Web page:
The Right Architecture

Turning a deep, integrated understanding of customers into a sustainable advantage requires a management architecture that is customer-, not product-, focused. The key components of this architecture are:

* A customer segment-based organization and management structure;

* A cross-functional measurement system geared to continual marketing process improvement; and

* A customer information system that integrates knowledge about each customer across the organization and sends that information to key managers in a useful way.

Each component contributes to ensuring that managers can act and be measured in ways that lead to more satisfied customers and higher profits. Although few companies have put all of these pieces together, many organizations have begun to experiment with them.

The Segment-Managed Organization: In product-focused companies, the ferocity of competition among product managers often leads to suboptimal, parallel streams of marketing and service activity. Particularly where companies sell related products to the same set of customers, companies have found that consumers are confused -- products frequently look alike, marketing materials follow on the heels of one another with seemingly unrelated messages, and the parent company's brand image becomes muddled in the mind of the customer.

The customer-focused organization, in contrast, develops strategies aimed at maximizing customer share and profitability within specific, discrete customer segments. Segment-based operational and financial objectives support such goals. The management information system provides not only product P&Ls, but customer and segment P&Ls. In such an environment, products become tools that customer-segment managers can "buy" to achieve their financial targets within a segment. Companies such as Unisys and AT&T are experimenting with these techniques to shift pressure in their organizations. Where product managers once compelled the sales force to sell weak products, now product managers are driven to make their products appropriate enough for a segment manager to want to sell to his or her customers.

To make this work, you need to define segments that are both identifiable and measurable -- not always an easy task for many marketers. In financial services, segmented strategies have helped companies such as Merrill Lynch, Fidelity, and Citicorp to coordinate their product line and service investments to meet the integrated needs of sets of customers. These companies have been substantially more successful than many of their peers at new product introduction.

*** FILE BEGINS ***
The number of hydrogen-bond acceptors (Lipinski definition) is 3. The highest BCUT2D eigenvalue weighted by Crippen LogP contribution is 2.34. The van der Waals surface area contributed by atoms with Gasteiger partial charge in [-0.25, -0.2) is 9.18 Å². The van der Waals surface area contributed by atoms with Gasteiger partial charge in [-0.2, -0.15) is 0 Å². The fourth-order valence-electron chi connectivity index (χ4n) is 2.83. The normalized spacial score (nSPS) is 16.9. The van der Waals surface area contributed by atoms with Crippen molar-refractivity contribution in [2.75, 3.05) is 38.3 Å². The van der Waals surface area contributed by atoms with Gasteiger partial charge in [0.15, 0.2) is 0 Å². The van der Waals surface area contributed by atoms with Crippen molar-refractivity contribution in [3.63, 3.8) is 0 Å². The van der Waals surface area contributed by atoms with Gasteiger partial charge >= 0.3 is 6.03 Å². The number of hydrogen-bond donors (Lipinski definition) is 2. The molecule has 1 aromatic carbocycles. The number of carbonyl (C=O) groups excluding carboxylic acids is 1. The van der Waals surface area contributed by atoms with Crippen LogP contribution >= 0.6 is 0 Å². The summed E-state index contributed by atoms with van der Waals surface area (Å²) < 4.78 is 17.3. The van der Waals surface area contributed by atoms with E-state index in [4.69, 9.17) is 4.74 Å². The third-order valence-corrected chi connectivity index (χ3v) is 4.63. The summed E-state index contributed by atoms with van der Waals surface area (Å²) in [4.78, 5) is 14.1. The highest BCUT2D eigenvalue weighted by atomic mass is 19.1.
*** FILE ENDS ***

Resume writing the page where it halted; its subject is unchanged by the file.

Many industrial marketers already attempt segment strategies using specialized sales forces, and some consumer marketers use different distribution channels to reach different customer groups. The question to ask yourself is whether you can take the next step and actually set different strategies and targets for each segment, with supporting measurement systems.

Process Management: Customer-focused organizations see themselves as a series of processes oriented toward the customer. From product development through offer, from offer to order, from order to delivery -- each series of activities is viewed as an integrated process with output, quality, time, and cost all specifically measured and managed. The ability to measure, compare, and learn which marketing techniques and processes are or are not effective is fostering a marketing revolution comparable to the enormous changes that have occurred in manufacturing.

Xerox has set a standard of seven minutes for the time it should take an inbound telephone inquiry to get into the hands of a salesperson who can follow-up and contact the account. Frito-Lay aims to respond to promotions competitors are running in any convenience store in the U.S. within a week. Do you know how effective your marketing processes are? Few companies use measures beyond total cost per sale to measure their marketing effectiveness. But marketing is a series of processes, just like manufacturing or service delivery, and should be held to the same standards of timeliness, effectiveness, and efficiency as processes elsewhere in the company.

Customer Information Systems: Customer-driven organizations capitalize on investment in superior customer knowledge to support every other element of the management architecture and create an important source of competitive advantage. The "Preferred Reader" program of Waldenbooks is a powerful example of the value of customer information. Frequent book buyers usually purchase from a variety of stores. Walden's Preferred Reader program, which now boasts over four million members, has created an incentive for these customers to give Walden a greater share of their spending. Along with greater customer share, Walden has used the program to stimulate extra book purchases by these core customers. Information systems track their purchases in any Walden store or from their 800-number, allowing the company to tailor individualized newsletters publicizing books of interest to each member. As Walden acts to strengthen these relations, it will become harder for competitors to break the bond.